Protectionism is Crucial Even in the Face of Liberalization.

I flipped through one of the local dailies about a week and half ago and one heading caught my eyes. It hinted to the fact that some of the fish on our tables could be the ones shipped into the country from Chinese farms. The writer reported of merchants who simply repackage the fish openly which is then sold in Gikomba and other parts of this flourishing city.

My fears seemed to be true regarding some fish I took awhile back that made me contemplate waving a forever bye to the delicacy I loved enjoying once in a while. While discussing about my near sedentary lifestyle in terms of the food I take with a friend, I hinted to her of my intentions to stop eating fish all together. She gave me that look that someone gives you while wondering about the underworld you might have surfaced from. But she was quick to offer some advice. She dared me try some fresh tilapia or mbuta from Lake Victoria, a challenge I will undertake once I change my mind and one which might not be forthcoming as soon as she could wish.

By the way she comes from the lakeside city and their home, as she told me is a stone throw away from the lake. And interestingly enough, over 80% of people I meet with the heavy Briton language accent from the lakeside settlement tell me that their homes are near the lake. I am yet to go there and ascertain just as Obama and Jakom are relatives to them. That aside, this beautiful nyako, a dazzling damsel concluded her sentiments by alluding of a possibility that I might have taken a Chinese fish on that occasion. She knows their distinct tastes. In fact this newspaper article almost ascertained her fears and must have been written about me or so I thought.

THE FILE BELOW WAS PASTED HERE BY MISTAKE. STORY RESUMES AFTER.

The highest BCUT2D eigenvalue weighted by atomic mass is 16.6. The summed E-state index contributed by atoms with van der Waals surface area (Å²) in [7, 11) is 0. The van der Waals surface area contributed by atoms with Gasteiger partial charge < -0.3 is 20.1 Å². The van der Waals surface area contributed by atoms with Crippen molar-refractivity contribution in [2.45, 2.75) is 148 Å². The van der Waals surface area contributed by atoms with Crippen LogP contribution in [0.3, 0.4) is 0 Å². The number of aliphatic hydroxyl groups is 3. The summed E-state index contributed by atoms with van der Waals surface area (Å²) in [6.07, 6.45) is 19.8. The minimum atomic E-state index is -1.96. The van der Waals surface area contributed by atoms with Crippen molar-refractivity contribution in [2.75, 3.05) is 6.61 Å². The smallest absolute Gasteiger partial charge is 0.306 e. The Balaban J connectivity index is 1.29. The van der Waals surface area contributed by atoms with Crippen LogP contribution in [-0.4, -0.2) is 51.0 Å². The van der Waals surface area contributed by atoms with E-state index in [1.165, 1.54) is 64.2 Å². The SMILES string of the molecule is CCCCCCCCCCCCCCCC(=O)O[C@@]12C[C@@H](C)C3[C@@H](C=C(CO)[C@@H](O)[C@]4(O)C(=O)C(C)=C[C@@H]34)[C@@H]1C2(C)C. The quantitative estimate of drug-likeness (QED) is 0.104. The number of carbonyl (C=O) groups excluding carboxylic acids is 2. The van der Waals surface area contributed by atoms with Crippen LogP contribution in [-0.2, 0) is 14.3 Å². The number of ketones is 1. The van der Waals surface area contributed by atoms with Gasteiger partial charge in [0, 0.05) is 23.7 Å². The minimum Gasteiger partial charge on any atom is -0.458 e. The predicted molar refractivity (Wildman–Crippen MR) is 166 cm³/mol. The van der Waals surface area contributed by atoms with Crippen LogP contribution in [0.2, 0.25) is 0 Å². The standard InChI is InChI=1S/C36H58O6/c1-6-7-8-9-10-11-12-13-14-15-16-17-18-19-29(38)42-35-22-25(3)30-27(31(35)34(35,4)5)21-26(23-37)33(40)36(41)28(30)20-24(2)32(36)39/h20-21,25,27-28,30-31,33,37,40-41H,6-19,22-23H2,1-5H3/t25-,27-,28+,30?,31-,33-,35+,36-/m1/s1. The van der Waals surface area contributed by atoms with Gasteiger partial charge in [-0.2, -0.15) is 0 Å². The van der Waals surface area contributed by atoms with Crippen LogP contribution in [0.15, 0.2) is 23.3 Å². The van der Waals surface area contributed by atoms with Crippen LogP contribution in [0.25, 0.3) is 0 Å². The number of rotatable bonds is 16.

The Chinese fish that found its way to Kenya must have been as a result of trade agreements between China and Kenya. One thing is sure though, it was never about trade balances. Besides that, the aspect of liberalization or deregulation makes it possible for goods from other countries to find their way into another country. It is allowed and that is why we have the World Trade Organization (WTO) to ensure there is reduced restrictions by individual countries to bar international trade.

In technical terms, liberalization means reduction of the applied restrictions imposed by governments on international trade and capital. Deregulation, a term I used in the preceding paragraph means removal of state regulations for both domestic and international trade.

Depending on economic strength, each country can adopt both at different stages and according to specific sectors. Photo courtesy of

We should however agree that at some point the government subjects regulations to businesses in liberalized markets to secure consumers or other local businesses at risk of death from international business competition. A reason I suppose pushed President Uhuru Kenyatta to put restrictions on imported Chinese fish into the country some time last year. It is a move I am wondering if it ever took proper effect with such claims seen in the local dailies. Therefore, I am pushed to side with a majority of other scholars who cumulatively agree that fair and free are never ideal terms to describe markets.